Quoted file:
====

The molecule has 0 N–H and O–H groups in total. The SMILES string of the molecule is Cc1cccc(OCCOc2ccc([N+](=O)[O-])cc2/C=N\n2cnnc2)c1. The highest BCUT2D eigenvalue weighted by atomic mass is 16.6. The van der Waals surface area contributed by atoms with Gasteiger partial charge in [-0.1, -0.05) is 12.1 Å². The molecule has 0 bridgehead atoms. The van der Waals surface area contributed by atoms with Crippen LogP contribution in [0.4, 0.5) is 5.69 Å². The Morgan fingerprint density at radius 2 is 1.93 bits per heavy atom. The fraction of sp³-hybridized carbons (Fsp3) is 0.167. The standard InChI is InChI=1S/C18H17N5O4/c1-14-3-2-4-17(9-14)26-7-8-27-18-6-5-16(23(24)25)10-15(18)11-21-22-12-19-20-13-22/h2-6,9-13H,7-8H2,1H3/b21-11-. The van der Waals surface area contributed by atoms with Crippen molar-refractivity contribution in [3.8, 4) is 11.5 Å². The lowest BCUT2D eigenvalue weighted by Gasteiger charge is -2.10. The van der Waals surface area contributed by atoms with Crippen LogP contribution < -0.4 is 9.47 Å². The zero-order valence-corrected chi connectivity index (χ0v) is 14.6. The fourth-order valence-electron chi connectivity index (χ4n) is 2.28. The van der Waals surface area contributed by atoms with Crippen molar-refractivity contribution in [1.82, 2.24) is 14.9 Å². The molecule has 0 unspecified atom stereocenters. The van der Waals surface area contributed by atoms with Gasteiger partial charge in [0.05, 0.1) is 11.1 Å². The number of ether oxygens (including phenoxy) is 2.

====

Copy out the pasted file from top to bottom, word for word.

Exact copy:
The molecule has 0 N–H and O–H groups in total. The SMILES string of the molecule is Cc1cccc(OCCOc2ccc([N+](=O)[O-])cc2/C=N\n2cnnc2)c1. The highest BCUT2D eigenvalue weighted by atomic mass is 16.6. The van der Waals surface area contributed by atoms with Gasteiger partial charge in [-0.1, -0.05) is 12.1 Å². The molecule has 0 bridgehead atoms. The van der Waals surface area contributed by atoms with Crippen LogP contribution in [0.4, 0.5) is 5.69 Å². The Morgan fingerprint density at radius 2 is 1.93 bits per heavy atom. The fraction of sp³-hybridized carbons (Fsp3) is 0.167. The standard InChI is InChI=1S/C18H17N5O4/c1-14-3-2-4-17(9-14)26-7-8-27-18-6-5-16(23(24)25)10-15(18)11-21-22-12-19-20-13-22/h2-6,9-13H,7-8H2,1H3/b21-11-. The van der Waals surface area contributed by atoms with Crippen molar-refractivity contribution in [3.8, 4) is 11.5 Å². The lowest BCUT2D eigenvalue weighted by Gasteiger charge is -2.10. The van der Waals surface area contributed by atoms with Crippen LogP contribution < -0.4 is 9.47 Å². The zero-order valence-corrected chi connectivity index (χ0v) is 14.6. The fourth-order valence-electron chi connectivity index (χ4n) is 2.28. The van der Waals surface area contributed by atoms with Crippen molar-refractivity contribution in [1.82, 2.24) is 14.9 Å². The molecule has 0 unspecified atom stereocenters. The van der Waals surface area contributed by atoms with Gasteiger partial charge in [0.05, 0.1) is 11.1 Å². The number of ether oxygens (including phenoxy) is 2.